While Section 176 might be more symbolic than substantive in the government’s view, ARPA Canada sees much value in keeping Section 176. In a climate where it seems like hostility to religious groups is growing, it is preferable to have explicit protections and to keep Section 176 in the Criminal Code.

Go here for the full statement.

André Schutten, legal counsel and director of law and policy for ARPA Canada, presented their concerns to the Standing Committee October 30; go here for ARPA’s report.

At the hearings

Bruce Clemenger is president of the EFC.

The EFC’s written submission – presented by president Bruce Clemenger and director of public policy Julia Beazley – ended with these words:

Our faith, and every other faith, expresses a specific vision of how life should be lived. For many, it is the ultimate commitment to a divine being or force that provides personal and communal direction to life. And for many believers, part of living out that faith includes gathering corporately with like-minded believers for reflection, contemplation, prayer, communion, teaching and worship. This matters.

The specific protection offered by section 176 recognizes that there is something different, distinct and valuable about religious practice. It recognizes that there is a good that is worthy of specific and explicit protection. To remove this protection would erode that recognition, and undermine the value and place of religious belief and practice in Canada.

Recommendations

The Minister has expressed concern that the language in section 176(1) is specific to the Christian faith or to Christian clergy. We believe it should be made clear that this protection is extended to all faith communities.

We have two recommendations for the Committee:

  1. First, that Bill C-51 be amended, to retain section 176.
  2. Second, that the language in section 176(1)(a) and (b) be amended to make it clear that the specific protection is extended to leaders in all religious communities.

The words “clergyman or minister” could be replaced with a term such as “religious official” or “religious leader.”

Conclusion

Section 176 is not redundant, and it provides unique protection to a unique form of expression. We urge you to amend Bill C-51, fulfill the Charter’s guarantee of religious freedom and maintain protection for the integrity and security of religious worship in Canada.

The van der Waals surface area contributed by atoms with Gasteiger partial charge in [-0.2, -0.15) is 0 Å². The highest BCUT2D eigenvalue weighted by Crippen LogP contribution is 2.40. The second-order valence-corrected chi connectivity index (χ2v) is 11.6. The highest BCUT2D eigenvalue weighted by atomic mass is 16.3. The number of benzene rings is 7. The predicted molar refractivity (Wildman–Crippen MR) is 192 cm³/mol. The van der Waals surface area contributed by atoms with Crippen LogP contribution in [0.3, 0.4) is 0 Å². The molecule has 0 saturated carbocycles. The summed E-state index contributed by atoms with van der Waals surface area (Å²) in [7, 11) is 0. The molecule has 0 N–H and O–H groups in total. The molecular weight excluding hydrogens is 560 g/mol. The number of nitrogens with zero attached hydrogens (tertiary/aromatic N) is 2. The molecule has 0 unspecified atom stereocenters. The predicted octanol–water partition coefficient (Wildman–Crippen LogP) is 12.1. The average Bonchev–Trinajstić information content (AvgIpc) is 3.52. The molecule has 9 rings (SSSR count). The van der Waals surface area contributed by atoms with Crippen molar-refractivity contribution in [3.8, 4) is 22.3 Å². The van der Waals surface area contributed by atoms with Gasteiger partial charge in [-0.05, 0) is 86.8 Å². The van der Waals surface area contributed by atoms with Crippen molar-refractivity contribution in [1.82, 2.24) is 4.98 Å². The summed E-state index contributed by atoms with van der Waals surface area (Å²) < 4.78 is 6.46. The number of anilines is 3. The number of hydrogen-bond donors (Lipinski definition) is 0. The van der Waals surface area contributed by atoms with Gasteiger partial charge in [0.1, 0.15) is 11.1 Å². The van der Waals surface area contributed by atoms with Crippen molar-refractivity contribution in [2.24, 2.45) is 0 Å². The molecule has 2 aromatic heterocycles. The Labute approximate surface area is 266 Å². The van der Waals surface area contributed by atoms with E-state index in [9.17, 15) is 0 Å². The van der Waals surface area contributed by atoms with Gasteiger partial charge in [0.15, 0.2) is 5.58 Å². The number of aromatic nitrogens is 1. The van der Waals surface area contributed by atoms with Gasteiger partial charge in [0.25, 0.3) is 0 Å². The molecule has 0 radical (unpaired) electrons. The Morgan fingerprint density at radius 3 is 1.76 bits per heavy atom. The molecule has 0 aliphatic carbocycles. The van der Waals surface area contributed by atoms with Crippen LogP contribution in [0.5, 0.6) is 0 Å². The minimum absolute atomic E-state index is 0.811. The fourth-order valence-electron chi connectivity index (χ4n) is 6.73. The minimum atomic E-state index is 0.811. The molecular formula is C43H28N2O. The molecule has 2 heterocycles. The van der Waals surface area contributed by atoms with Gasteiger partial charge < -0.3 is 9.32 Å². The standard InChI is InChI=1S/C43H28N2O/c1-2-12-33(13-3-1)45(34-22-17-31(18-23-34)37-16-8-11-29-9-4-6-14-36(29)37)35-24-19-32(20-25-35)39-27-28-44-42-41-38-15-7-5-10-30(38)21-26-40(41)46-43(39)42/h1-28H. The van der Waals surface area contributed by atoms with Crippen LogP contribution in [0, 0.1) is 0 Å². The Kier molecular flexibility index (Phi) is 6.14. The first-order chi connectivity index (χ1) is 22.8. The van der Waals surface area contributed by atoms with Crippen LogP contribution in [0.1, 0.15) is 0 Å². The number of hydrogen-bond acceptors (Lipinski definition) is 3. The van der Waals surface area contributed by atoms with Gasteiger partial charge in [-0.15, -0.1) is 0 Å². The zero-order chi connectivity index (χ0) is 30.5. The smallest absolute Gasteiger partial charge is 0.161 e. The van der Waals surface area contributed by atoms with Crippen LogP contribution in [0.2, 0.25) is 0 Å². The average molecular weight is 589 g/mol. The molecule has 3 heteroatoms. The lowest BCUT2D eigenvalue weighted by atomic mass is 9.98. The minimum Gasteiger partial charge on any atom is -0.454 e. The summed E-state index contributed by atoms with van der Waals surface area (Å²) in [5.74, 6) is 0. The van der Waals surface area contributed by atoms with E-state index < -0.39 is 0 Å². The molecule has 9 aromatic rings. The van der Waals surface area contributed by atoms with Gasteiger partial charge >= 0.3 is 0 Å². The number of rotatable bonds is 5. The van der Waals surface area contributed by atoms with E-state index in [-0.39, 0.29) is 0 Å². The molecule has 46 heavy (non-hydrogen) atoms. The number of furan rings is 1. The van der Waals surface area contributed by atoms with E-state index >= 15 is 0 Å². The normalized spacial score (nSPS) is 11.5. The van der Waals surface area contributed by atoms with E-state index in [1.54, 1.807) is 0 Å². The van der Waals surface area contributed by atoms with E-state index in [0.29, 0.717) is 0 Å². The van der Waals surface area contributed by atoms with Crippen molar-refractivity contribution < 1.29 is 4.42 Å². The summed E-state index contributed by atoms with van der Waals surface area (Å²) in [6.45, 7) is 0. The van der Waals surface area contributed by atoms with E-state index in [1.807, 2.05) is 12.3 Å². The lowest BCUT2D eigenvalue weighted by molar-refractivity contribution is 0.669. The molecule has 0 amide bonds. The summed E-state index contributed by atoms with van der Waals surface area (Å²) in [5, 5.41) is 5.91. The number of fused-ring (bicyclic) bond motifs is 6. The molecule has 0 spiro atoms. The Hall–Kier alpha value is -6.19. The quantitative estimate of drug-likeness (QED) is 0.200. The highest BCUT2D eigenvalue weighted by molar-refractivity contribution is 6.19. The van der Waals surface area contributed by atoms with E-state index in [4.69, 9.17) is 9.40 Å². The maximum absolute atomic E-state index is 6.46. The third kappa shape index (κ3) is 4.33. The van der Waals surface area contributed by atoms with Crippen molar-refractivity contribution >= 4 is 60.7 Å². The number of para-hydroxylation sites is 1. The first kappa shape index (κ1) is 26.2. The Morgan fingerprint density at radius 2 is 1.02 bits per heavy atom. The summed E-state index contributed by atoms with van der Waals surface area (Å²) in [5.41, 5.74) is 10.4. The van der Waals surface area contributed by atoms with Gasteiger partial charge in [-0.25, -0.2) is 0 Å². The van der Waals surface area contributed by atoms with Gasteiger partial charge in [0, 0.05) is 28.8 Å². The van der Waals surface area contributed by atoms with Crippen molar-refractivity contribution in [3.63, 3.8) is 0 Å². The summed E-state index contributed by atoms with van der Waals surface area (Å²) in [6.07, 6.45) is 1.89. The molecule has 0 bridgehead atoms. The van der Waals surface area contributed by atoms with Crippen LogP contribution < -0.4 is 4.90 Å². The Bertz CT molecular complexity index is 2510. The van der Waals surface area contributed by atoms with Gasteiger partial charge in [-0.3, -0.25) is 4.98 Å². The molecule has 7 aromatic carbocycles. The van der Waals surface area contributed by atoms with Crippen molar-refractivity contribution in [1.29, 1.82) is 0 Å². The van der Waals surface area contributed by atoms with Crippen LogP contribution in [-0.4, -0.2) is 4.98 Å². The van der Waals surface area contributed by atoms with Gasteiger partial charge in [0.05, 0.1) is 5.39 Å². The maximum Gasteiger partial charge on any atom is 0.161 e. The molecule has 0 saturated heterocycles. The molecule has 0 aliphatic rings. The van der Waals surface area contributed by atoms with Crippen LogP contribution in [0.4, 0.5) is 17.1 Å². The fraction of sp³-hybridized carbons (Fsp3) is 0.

Go here to listen to the full three hour and 13 minute hearing.

On November 7 the CCCB made a statement about an interfaith letter on the issue, which began with these words:

Over 60 faith leaders and organizations in Canada have signed a letter addressed to The Honourable Jody Wilson-Raybould, Minister of Justice and Attorney General of Canada, concerning the removal of section 176 from the Criminal Code of Canada, as proposed under Clause 14 of Bill C-51, “An Act to Amend the Criminal Code and the Department of Justice Act and to Make Consequential Amendments to Another Act”.

The interfaith letter was co-authored by the Canadian Conference of Catholic Bishops (CCCB), The Evangelical Fellowship of Canada, and the Association for Reformed Political Action. Representatives from a variety of faith traditions have endorsed the letter, including from the Sikh, Jewish, Muslim, Catholic, Orthodox, Protestant and Buddhist traditions.

1 comment for “Leaders want to retain Criminal Code section protecting religious communities

  1. Jim Michals
    November 2, 2017 at 9:50 am

    EFC and Catholic leadership make a strong, persuasive and God-honouring case. The present Trudeau government should respect the Jesuit-based values of his father in enabling the modifications suggested. Both Trudeau prime ministers practice a Corporatism ideology which is best summed up in “we know best.” They don’t and they should not tamper with these foundational constitutional protections which are integral to freedom and protection of religion in Canada.

    The noted Section preserves protection, peace and freedom of speech in Canadian religious institutions and should stand for protection for all faiths. It is arguable that the present provisions require no change as they would be interpreted on equal judicial footing with the religious institutions of evangelical Christianity, Catholicism, Islam, Buddhism, Hinduism, Sikhism, etc.

    In other words, if it is not broke, do not fix it. Justin and the Minister of Justice should note it is 2017.